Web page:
E Within the distribution chain, there is the component of transportation and storage where you wonder how hygienic they are, especially when you hear all the stories…
Our products are tested when we take them from the farmers and again when the product is sent to the supermarkets. We operate the entire chain.
E How much did you invest in all this?
The investment is quite big and until today not profitable. Our objective as a company is to grow the organic sector in Lebanon for companies like us to have a space in the food sector and be sustainable and profitable.
E So how do you balance your financing?
Until today we have raised several rounds of capital to finance the company and have just completed our second round of capital increase. We are also hoping to increase the volume at the production and export level to generate enough volume for us to reach profitability.
E Where does the increase in capital come from?
From investors. So far we haven’t had any fund related to the company, though we have looked into [private equity] and venture capital funds. But the capital was mainly from private Lebanese and foreign investors who believe in the organic sector. We tell our investors that it is a long term project whereby we are creating an industry in Lebanon that was virtually nonexistent seven years ago.
E What is the growth potential of the market?
Back in 2010 when we started we were present at not more than 20 stores. Today, we are present in 250 outlets divided between supermarkets, dedicated organic shops, delicatessens, small groceries, hotels and restaurants.
E How much of the share is specialized restaurants and hotels?
It’s not big; they’re 5 percent of the total market but they are growing. It is expensive to have all organic items in the kitchen, so what we are trying to do is create one dish in the kitchen that is organic or use a small number of ingredients; whatever is most feasible for the kitchen operator.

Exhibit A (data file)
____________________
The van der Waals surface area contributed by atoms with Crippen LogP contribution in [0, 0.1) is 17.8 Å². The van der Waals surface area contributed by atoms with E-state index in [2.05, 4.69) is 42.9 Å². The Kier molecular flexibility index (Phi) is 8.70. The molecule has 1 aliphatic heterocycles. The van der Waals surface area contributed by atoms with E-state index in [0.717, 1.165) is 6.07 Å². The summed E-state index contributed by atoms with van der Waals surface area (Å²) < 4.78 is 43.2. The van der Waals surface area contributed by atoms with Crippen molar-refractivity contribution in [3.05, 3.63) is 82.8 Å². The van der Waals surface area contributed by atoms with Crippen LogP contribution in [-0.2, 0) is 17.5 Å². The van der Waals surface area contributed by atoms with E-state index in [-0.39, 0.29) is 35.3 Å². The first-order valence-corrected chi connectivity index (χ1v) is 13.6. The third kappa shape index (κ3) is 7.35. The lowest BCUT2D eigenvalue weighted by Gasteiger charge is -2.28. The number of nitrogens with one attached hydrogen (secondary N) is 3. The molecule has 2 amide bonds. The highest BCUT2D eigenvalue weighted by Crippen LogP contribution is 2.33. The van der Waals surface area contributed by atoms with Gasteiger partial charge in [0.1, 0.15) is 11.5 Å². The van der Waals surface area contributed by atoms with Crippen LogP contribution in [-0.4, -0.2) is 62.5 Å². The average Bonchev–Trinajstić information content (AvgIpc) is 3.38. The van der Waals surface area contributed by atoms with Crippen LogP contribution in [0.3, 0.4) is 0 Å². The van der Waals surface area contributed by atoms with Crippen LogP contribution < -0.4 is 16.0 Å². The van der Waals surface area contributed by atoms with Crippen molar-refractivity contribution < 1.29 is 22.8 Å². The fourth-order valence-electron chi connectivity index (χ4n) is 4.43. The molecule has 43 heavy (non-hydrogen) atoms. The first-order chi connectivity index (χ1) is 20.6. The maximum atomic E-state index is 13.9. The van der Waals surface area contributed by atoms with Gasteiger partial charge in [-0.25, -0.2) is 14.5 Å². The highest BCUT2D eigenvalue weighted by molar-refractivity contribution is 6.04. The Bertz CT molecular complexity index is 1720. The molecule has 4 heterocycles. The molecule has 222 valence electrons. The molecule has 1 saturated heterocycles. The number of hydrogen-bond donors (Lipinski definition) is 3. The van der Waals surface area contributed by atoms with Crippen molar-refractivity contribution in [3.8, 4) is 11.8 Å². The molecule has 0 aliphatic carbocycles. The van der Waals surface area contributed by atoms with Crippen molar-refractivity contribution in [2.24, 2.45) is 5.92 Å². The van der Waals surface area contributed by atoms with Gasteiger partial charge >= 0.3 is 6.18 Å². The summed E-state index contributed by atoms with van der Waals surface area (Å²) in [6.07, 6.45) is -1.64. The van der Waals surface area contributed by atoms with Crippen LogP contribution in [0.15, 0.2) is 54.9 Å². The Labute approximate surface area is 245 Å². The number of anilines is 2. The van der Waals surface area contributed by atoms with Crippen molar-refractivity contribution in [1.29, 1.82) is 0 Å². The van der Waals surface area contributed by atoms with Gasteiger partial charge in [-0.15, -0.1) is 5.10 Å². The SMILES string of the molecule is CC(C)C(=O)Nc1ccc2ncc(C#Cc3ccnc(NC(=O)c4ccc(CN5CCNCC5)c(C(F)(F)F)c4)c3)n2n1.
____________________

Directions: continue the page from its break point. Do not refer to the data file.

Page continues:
E In terms of your exports, what are your current rations and potentials?
In 2015 we exported 60 percent of our supply in value to the Gulf. We try to export to new countries, and exported once to France, but mainly focus on the Gulf. Export is a real issue with the Syrian crisis because of the extra rush on all the air freight cargo space making it difficult to find the space to export. We need this space because our products are fresh and so exporting is quite a challenge.
E From your perspective, how much of a role could the organic sector play in Lebanon by the year 2020?
We hope to get 3 to 4 percent of the market share, which is six times the growth of my current estimate. I believe there is a lot of room for growth in the organic sector in Lebanon. For the past five years, our role as Biomass was to introduce an organic produce sector to Lebanon and now we are moving on to the next step which is to make it more accessible.
E At the level of integrated operators that have both farming and distribution, do you have competitors?
We have competitors although we don’t really believe we’re competing since the market is growing and there is enough space for everyone there. There’s a lot of collaboration between these operators, but you have companies other than Biomass producing organic.
E Over 80 percent of cereals consumed in Lebanon are imported. On an overall agricultural level is there food security?
I think Lebanon can increase the contribution agriculture makes to the overall economy. There is a role for the government, which needs to make farms more modern and in line with international best practices and techniques, such as the use of pest control. I think it will result in a good economic model in addition to serving the Lebanese people’s interests.
E Are you exploiting yourself? Meaning the opportunity cost of how much more you would have made had you considered a career other than the executive officer of Biomass?
I never thought that I would be in this role, but now I really believe in it and love it. It’s a new challenge for everyone on the team because there’s no organic expertise in Lebanon so we’ve created through trial and error and are learning from our own mistakes. It’s also a challenge for all of us to succeed in what we are doing now and that’s the exciting part. So, am I exploiting myself? Yes, I am.